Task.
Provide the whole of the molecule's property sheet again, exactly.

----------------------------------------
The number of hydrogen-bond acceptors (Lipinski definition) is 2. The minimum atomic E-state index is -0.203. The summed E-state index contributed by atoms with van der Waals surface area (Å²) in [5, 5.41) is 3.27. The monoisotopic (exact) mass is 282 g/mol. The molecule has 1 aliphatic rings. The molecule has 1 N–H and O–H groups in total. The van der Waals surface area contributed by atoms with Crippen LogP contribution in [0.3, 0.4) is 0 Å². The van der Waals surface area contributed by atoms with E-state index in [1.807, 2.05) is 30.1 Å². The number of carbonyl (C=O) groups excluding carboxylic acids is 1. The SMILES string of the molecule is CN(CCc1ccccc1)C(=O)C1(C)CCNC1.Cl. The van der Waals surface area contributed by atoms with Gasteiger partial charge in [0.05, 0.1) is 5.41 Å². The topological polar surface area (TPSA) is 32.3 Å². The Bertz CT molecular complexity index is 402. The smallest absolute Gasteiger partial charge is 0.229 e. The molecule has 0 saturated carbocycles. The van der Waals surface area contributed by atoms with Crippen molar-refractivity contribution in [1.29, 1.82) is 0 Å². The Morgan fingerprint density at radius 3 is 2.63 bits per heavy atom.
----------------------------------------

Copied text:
The number of hydrogen-bond acceptors (Lipinski definition) is 2. The minimum atomic E-state index is -0.203. The summed E-state index contributed by atoms with van der Waals surface area (Å²) in [5, 5.41) is 3.27. The monoisotopic (exact) mass is 282 g/mol. The molecule has 1 aliphatic rings. The molecule has 1 N–H and O–H groups in total. The van der Waals surface area contributed by atoms with Crippen LogP contribution in [0.3, 0.4) is 0 Å². The van der Waals surface area contributed by atoms with E-state index in [1.807, 2.05) is 30.1 Å². The number of carbonyl (C=O) groups excluding carboxylic acids is 1. The SMILES string of the molecule is CN(CCc1ccccc1)C(=O)C1(C)CCNC1.Cl. The van der Waals surface area contributed by atoms with Gasteiger partial charge in [0.05, 0.1) is 5.41 Å². The topological polar surface area (TPSA) is 32.3 Å². The Bertz CT molecular complexity index is 402. The smallest absolute Gasteiger partial charge is 0.229 e. The molecule has 0 saturated carbocycles. The van der Waals surface area contributed by atoms with Crippen molar-refractivity contribution in [1.29, 1.82) is 0 Å². The Morgan fingerprint density at radius 3 is 2.63 bits per heavy atom.